7.
Income Taxes
In December 2017, the United States government enacted comprehensive income tax legislation (the “Tax Act”). The Tax Act makes broad and complex changes to United States income tax law and includes numerous elements that affect the Company, including a reduced federal corporate income tax rate from 35% to 21%, creating a territorial tax system that includes a one-time mandatory transition tax on previously deferred foreign earnings and changes to business-related exclusions, deductions and credits. The Tax Act also has consequences related to our international operations.
We have substantially completed our analysis and accounting for the Tax Act. However, the ultimate financial statement effects of the Tax Act could differ from the amounts we have recognized to date, due to additional information that becomes available, changes in regulations or interpretations, legislative action to address questions around the Tax Act or changes in accounting standards for income taxes or related interpretations. As such, the amounts we have recorded are provisional and we could adjust such amounts in the three months ended December 31, 2018, if additional new information so requires.
8.
Commitments and Contingencies
Environmental
Our operations and properties are subject to extensive federal, state, local and foreign laws and regulations, including those governing pollution; protection of the environment; the use, management, and release of hazardous materials, substances and wastes; air emissions; greenhouse gas emissions; water use, supply and discharges; the investigation and remediation of contamination; the manufacture, distribution, and sale of regulated materials, including pesticides; the importing, exporting and transportation of products; and the health and safety of our employees (collectively, “Environmental Laws”). As such, the nature of our current and former operations exposes us to the risk of claims with respect to such matters, including fines, penalties, and remediation obligations that may be imposed by regulatory authorities. Under certain circumstances, we might be required to curtail operations until a particular problem is remedied. Known costs and expenses under Environmental Laws incidental to ongoing operations, including the cost of litigation proceedings relating to environmental matters, are included within operating results. Potential costs and expenses may also be incurred in connection with the repair or upgrade of facilities to meet existing or new requirements under Environmental Laws or to investigate or remediate potential or actual contamination and from time to time we establish reserves for such contemplated investigation and remediation costs. In many instances, the ultimate costs under Environmental Laws and the time period during which such costs are likely to be incurred are difficult to predict.
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NOTES TO CONSOLIDATED FINANCIAL STATEMENTS—(Continued)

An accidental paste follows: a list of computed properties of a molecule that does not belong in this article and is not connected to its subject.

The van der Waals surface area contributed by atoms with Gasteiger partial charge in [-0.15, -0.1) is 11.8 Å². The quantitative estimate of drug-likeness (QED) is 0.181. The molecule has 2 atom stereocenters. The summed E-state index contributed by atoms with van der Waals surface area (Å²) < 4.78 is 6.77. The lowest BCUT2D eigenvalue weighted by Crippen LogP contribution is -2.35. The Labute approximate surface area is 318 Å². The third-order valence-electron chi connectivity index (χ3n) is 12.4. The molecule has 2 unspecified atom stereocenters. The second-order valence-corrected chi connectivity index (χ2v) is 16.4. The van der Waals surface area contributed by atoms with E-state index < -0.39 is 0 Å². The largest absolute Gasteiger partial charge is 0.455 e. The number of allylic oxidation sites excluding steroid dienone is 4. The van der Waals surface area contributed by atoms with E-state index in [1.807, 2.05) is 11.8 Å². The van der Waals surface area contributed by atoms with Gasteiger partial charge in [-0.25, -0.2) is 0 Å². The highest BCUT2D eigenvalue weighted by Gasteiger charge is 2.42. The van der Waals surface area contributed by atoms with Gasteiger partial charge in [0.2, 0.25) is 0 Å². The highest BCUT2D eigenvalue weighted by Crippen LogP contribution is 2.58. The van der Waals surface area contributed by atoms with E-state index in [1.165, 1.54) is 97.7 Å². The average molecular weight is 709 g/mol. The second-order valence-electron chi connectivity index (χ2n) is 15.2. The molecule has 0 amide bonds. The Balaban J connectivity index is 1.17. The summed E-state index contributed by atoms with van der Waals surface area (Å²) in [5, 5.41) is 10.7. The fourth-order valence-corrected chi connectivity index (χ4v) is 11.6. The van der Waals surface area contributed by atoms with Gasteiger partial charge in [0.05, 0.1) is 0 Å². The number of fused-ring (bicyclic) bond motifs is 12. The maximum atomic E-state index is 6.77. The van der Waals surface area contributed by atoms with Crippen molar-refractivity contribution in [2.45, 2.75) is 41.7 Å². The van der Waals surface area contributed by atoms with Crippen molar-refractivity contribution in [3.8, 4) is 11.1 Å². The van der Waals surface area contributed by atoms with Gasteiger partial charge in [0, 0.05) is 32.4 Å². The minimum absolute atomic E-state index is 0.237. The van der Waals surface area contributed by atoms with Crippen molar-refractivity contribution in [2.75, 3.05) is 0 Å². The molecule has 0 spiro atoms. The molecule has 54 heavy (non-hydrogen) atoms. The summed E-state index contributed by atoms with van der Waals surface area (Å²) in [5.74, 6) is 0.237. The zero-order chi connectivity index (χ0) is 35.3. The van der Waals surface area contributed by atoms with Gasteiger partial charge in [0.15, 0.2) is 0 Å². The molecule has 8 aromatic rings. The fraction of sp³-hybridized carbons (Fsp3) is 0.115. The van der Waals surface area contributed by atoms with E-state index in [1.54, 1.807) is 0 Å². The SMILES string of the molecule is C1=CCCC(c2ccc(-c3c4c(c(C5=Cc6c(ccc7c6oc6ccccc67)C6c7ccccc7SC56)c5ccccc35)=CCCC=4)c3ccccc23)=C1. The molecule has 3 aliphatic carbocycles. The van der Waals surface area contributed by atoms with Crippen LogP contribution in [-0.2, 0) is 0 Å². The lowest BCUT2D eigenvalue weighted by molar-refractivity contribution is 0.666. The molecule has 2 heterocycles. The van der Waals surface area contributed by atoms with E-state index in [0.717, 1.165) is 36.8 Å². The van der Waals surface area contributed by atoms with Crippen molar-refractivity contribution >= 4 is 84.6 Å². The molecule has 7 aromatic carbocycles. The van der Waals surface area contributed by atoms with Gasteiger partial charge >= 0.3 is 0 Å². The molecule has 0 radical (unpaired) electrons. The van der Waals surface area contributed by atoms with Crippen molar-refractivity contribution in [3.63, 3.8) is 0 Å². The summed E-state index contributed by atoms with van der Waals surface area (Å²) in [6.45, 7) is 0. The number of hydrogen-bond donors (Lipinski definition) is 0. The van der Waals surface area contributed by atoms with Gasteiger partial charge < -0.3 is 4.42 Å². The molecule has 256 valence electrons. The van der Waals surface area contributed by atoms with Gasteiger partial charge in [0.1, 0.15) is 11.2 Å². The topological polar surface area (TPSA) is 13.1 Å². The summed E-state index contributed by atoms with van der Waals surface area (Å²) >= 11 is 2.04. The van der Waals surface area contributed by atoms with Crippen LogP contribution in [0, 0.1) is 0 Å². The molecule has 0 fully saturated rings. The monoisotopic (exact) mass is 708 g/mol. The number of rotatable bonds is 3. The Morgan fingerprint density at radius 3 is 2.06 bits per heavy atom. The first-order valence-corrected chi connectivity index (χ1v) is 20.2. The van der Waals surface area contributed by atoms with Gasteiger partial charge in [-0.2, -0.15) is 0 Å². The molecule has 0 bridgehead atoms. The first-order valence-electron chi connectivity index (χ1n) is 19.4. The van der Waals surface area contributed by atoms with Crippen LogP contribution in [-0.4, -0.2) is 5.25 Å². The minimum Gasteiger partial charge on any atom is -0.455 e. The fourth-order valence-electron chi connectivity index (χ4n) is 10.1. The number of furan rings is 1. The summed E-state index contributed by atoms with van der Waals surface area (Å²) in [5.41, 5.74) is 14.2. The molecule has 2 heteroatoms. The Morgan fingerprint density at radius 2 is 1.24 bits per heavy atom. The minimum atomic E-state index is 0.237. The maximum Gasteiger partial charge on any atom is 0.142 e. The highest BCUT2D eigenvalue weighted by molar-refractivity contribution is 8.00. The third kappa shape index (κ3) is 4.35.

While we believe that our operations are currently in material compliance with Environmental Laws, we have, from time to time, received notices of violation from governmental authorities, and have been involved in civil or criminal action for such violations. Additionally, at various sites, our subsidiaries are engaged in continuing investigation, remediation and/or monitoring efforts to address contamination associated with historic operations of the sites. We devote considerable resources to complying with Environmental Laws and managing environmental liabilities. We have developed programs to identify requirements under, and maintain compliance with Environmental Laws; however, we cannot predict with certainty the effect of increased and more stringent regulation on our operations, future capital expenditure requirements, or the cost of compliance.
The nature of our current and former operations exposes us to the risk of claims with respect to environmental matters and we cannot assure we will not incur material costs and liabilities in connection with such claims. Based upon our experience to date, we believe that the future cost of compliance with existing Environmental Laws, and liabilities for known environmental claims pursuant to such Environmental Laws, will not have a material adverse effect on our financial position, results of operations, cash flows or liquidity.
The United States Environmental Protection Agency (the “EPA”) is investigating and planning for the remediation of offsite contaminated groundwater that has migrated from the Omega Chemical Corporation Superfund Site (“Omega Chemical Site”), which is upgradient of Phibro-Tech’s Santa Fe Springs, California facility. The EPA has named Phibro-Tech and certain other subsidiaries of PAHC as potentially responsible parties (“PRPs”) due to groundwater contamination from Phibro-Tech’s Santa Fe Springs facility that has allegedly commingled with contaminated groundwater from the Omega Chemical Site. In September 2012, the EPA notified approximately 140 PRPs, including Phibro-Tech and the other subsidiaries, that they have been identified as potentially responsible for remedial action for the groundwater plume affected by the Omega Chemical Site and for EPA oversight and response costs. Phibro-Tech contends that any groundwater contamination at its site is localized and due to historical operations that pre-date Phibro-Tech and/or contaminated groundwater that has migrated from upgradient properties. In addition, a successor to a prior owner of the Phibro-Tech site has asserted that PAHC and Phibro-Tech are obligated to provide indemnification for its potential liability and defense costs relating to the groundwater plume affected by the Omega Chemical Site. Phibro-Tech has vigorously contested this position and has asserted that the successor to the prior owner is required to indemnify Phibro-Tech for its potential liability and defense costs. Furthermore, a group of companies that sent chemicals to the Omega Chemical Site for processing and recycling has filed a complaint under CERCLA and RCRA in the United States District Court for the Central District of California against many of the PRPs allegedly associated with the groundwater plume affected by the Omega Chemical Site (including Phibro-Tech) for contribution toward past and future costs associated with the investigation and remediation of the groundwater plume affected by the Omega Chemical Site. Due to the ongoing nature of the EPA’s investigation, the preliminary stage of the ongoing litigation and Phibro-Tech’s dispute with the prior owner’s successor, at this time we cannot predict with any degree of certainty what, if any, liability Phibro-Tech or the other subsidiaries may ultimately have for investigation, remediation and the EPA oversight and response costs associated with the affected groundwater plume.